RKO B Westerns
Code of the West (William A. Berke)
Wild Horse Mesa (Wallace A. Grimsell)
Under the Tonto Rim (Lew Landers)
Thunder Mountain (Lew Landers)
If anything shows the factory approach to B movies, the series of Westerns that RKO put out during 1947 do. All tout Zane Grey source material, and most star Tim Holt as the upstanding small businessman on the frontier. In each, Richard Martin, plays Chito, a Mexican-Irish simpleton with a good heart and healthy libido. By the film's end, Holt's character (different name each time) has a chaste friendship-romance with a damsel in distress, while Chito has settled down with the saucy woman he's been chasing for the film.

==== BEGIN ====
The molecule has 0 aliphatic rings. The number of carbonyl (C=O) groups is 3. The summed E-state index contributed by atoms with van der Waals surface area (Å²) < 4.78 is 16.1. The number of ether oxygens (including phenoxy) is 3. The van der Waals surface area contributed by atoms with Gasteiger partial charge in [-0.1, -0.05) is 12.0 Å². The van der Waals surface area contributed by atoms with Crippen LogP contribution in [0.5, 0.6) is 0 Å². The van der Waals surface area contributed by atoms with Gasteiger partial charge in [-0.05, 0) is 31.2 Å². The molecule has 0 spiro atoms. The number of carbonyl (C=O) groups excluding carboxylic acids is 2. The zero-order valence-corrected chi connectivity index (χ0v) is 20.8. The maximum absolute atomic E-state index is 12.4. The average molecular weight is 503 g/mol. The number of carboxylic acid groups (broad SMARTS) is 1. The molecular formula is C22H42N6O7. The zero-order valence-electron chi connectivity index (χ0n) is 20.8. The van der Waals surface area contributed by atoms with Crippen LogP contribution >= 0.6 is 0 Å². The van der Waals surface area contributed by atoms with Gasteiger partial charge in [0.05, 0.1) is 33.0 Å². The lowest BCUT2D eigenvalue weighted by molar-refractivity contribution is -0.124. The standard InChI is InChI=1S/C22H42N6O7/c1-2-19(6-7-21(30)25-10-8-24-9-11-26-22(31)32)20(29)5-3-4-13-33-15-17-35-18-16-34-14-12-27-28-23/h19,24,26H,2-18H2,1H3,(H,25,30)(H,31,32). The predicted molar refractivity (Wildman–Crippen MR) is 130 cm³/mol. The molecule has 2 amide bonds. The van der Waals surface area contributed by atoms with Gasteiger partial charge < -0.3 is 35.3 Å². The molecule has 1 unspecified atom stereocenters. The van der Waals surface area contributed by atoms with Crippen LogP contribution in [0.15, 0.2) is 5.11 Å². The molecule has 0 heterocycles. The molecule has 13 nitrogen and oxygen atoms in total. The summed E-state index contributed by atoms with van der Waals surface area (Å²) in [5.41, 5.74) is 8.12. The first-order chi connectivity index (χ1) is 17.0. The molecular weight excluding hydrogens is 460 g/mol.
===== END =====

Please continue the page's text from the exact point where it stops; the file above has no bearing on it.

The films are intriguing for their partial conformity to what is now considered the tenets of the Western genre. In Rick Altman's terms, they have Western semantics, but not Western syntax. Its iconography fits comfortably, in its focus on landscape, in the reliance on guns and dusty town jails, even in the trusty low angle compositions of horse and frontiersman against sky:
However, the narratives draw more from the (urban) Victorian melodrama, with its populist pitting of the small man against malign and corrupt trust. Though violence is crucial to the restoration of the forces of good, this is more likely to take the form of a chase and fist fight as a shootout. And the Tim Holt is squarely the good character, with no hint of outlaw hero status. Roberrt Warshow mythology does not apply here.
There are some moments of formally interesting composition, such as this use of deep space from Thunder Mountain
but in general these hourlong Bs feel like Bs, with basic setups and a frontal, centered quality that would later be exploited by television.